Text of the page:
2.2. Study Design and Interventions

This study was conducted as a single-blind randomized controlled trial, with a 12-week treatment phase and a 12-week followup phase, and was fully approved by the North-Western Mental Health Ethics Committee. Recruitment began in September 1996 and ended in March 2002, and of the 89 patients who met the eligibility criteria, 48 consented to participate in the study (Figure 1). These were randomized into four groups: clozapine (CLZ), CLZ+CBT, thioridazine (TDZ), and TDZ+CBT. Thioridazine was selected as the control antipsychotic due to its side-effect profile, which is similar to that of clozapine with regard to sedation, anticholinergic actions, and extrapyramidal side effects. Thioridazine and clozapine were considered dose equivalent. Participants commenced treatment on at a dose of 12.5 mg/day which was titrated upwards in 25 mg/day increments up to a maximum dose of 300 mg/day, depending on clinical response. During Week 4 of the study, patients who still showed an inadequate response had their medication increased to a maximum of 400 mg/day, which could be further increased to a maximum of 600 mg/daily if necessary during Week 5, after which all patients were maintained on their current medication dose. Additional pharmacological interventions (e.g., benzodiazepines) were provided as clinically indicated. Individuals receiving clozapine were monitored for haematological and cardiac complications according to the manufacturer's protocol and were withdrawn if the total white cell count fell below /L or the neutrophil count fell below /L.

394896.fig.001
Figure 1: Participant flow chart.

A manualized CBT program, the systematic treatment of persistent psychosis (STOPP, [14]) was devised to target enduring positive symptoms and related patient needs. The therapy was conducted twice weekly for 12 weeks, with a minimum attendance of 15 sessions required. In addition, all participants received routine clinical care, which included access to a 24-hour mobile assessment and treatment team, inpatient service, case management, and psychiatric review. Patients were seen weekly by a psychiatrist/psychiatry registrar for the duration of the trial, and all participants not receiving CBT attended weekly case management sessions. Given the sensitivity of this patient group, where possible all participants remained with a single case manager, and all assessments were made as part of routine clinical care within the EPPIC program.

2.3. Measures

Mental state was determined with the expanded version of the BPRS [13]. The BPRS psychotic symptoms subscale (BPRS-P) was used to assess positive symptoms, while the scale for the assessment of negative symptoms (SANS; [15]) and the short form of the Beck depression inventory (BDI; [16]) assessed levels of negative symptoms and depression, respectively. The clinical global impression (CGI; [17]) was used to measure the severity of psychotic disorder, as well as the degree of improvement since baseline. Psychosocial functioning was assessed using the social and occupational functioning assessment scale (SOFAS; [18]) and quality of life survey (QLS; [19]).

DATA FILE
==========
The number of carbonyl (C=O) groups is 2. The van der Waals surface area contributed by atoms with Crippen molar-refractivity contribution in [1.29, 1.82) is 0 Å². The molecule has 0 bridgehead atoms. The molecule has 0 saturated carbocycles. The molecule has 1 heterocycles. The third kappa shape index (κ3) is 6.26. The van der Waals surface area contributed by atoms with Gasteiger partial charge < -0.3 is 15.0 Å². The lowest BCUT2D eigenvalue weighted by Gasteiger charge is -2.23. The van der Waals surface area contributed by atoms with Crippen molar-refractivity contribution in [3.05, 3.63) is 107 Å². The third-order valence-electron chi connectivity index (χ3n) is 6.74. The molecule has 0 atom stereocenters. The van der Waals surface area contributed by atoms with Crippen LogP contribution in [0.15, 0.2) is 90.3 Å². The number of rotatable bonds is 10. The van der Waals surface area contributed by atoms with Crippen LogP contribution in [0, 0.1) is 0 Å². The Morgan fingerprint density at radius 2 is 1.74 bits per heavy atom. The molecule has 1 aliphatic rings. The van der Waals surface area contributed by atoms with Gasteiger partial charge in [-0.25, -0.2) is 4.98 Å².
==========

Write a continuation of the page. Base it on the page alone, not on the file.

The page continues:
Demographic information, medication history and the duration of untreated psychosis (DUP) were collected at the baseline interview, and all participants were assessed using the royal park multidiagnostic instrument for psychosis (RPMIP; [20, 21]) or the SCID [22], as well as the BPRS, SANS, BDI, SOFAS, and QLS. The BPRS, SANS, and CGI were repeated fortnightly for the 12 weeks of the trial phase, and then monthly until trial completion. Information regarding the number of outpatient contact hours, the number of days of 24-hour home treatment and/or inpatient care, and weekly medication (maximum dose) were recorded at baseline and over the 12 weeks of the trial phase, and at trial completion, by retrospective examination of file notes and discussion with the case manager. All diagnoses were reviewed at 12 weeks by two senior clinicians, and in all cases diagnoses were confirmed as stable.

2.4. Statistical Analysis

The data was analysed according to the intention-to-treat (ITT) principle. Missing data was handled by using multiple imputation undertaken with S-PLUS 6.1 software. The effects of medication and CBT were investigated for each outcome measure in terms of the change in score from baseline to 6, 12, and 24 weeks. ANCOVA models were employed: the dependent variable was the change in score, and the independent variables included the baseline score, gender, and log transformed DUP as covariates, a medication factor (CLZ versus TDZ), a CBT factor (CBT versus no CBT), and the interaction between these factors. Complete-case analysis (i.e., using only those cases with nonmissing values) was performed as a complementary strategy. Three patients were recorded as experiencing problems with medication compliance, and thus a second ITT analysis was performed after excluding these patients from the data set, as well as a second complete-case analysis.

All statistical tests were two-tailed, and results were regarded as significant at or below the 5% probability level. Correlation effect sizes were examined ( , small; , moderate; and , large effect). Linear mixed effects modelling was used to compare the extent of improvement on outcome measures across time, and survival analysis was used to compare the different treatments in terms of time to first remission. The primary outcome measure was symptomatic remission, which was defined as a score of “mild” or less on each of the three items of the BPRS-P and a CGI severity item rating of “mild” or less. Secondary outcome measures were psychiatric symptoms, psychosocial functioning, and quality of life, which were assessed using the BPRS, SANS, BDI, CGI, SOFAS, and QLS scales.